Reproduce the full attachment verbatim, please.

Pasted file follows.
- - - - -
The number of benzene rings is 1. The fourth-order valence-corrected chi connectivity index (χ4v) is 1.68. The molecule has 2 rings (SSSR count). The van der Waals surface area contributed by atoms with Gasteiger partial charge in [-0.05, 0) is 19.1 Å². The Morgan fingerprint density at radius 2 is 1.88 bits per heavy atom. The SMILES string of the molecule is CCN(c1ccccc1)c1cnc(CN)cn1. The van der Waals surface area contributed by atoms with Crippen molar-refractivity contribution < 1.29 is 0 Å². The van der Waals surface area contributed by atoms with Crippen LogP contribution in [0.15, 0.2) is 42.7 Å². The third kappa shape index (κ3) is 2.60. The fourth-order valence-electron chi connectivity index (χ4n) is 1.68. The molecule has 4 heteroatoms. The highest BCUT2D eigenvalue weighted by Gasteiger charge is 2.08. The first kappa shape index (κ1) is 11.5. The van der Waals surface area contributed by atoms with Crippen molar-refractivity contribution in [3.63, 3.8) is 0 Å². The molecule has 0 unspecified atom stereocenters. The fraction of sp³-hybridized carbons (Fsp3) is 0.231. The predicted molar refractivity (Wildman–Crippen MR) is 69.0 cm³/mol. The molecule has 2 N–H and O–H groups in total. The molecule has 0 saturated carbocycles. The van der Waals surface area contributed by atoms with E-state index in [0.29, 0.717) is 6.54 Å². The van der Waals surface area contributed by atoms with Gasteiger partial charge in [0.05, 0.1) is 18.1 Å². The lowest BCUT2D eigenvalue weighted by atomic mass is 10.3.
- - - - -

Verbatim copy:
The number of benzene rings is 1. The fourth-order valence-corrected chi connectivity index (χ4v) is 1.68. The molecule has 2 rings (SSSR count). The van der Waals surface area contributed by atoms with Gasteiger partial charge in [-0.05, 0) is 19.1 Å². The Morgan fingerprint density at radius 2 is 1.88 bits per heavy atom. The SMILES string of the molecule is CCN(c1ccccc1)c1cnc(CN)cn1. The van der Waals surface area contributed by atoms with Crippen molar-refractivity contribution < 1.29 is 0 Å². The van der Waals surface area contributed by atoms with Crippen LogP contribution in [0.15, 0.2) is 42.7 Å². The third kappa shape index (κ3) is 2.60. The fourth-order valence-electron chi connectivity index (χ4n) is 1.68. The molecule has 4 heteroatoms. The highest BCUT2D eigenvalue weighted by Gasteiger charge is 2.08. The first kappa shape index (κ1) is 11.5. The van der Waals surface area contributed by atoms with Crippen molar-refractivity contribution in [3.63, 3.8) is 0 Å². The molecule has 0 unspecified atom stereocenters. The fraction of sp³-hybridized carbons (Fsp3) is 0.231. The predicted molar refractivity (Wildman–Crippen MR) is 69.0 cm³/mol. The molecule has 2 N–H and O–H groups in total. The molecule has 0 saturated carbocycles. The van der Waals surface area contributed by atoms with E-state index in [0.29, 0.717) is 6.54 Å². The van der Waals surface area contributed by atoms with Gasteiger partial charge in [0.05, 0.1) is 18.1 Å². The lowest BCUT2D eigenvalue weighted by atomic mass is 10.3.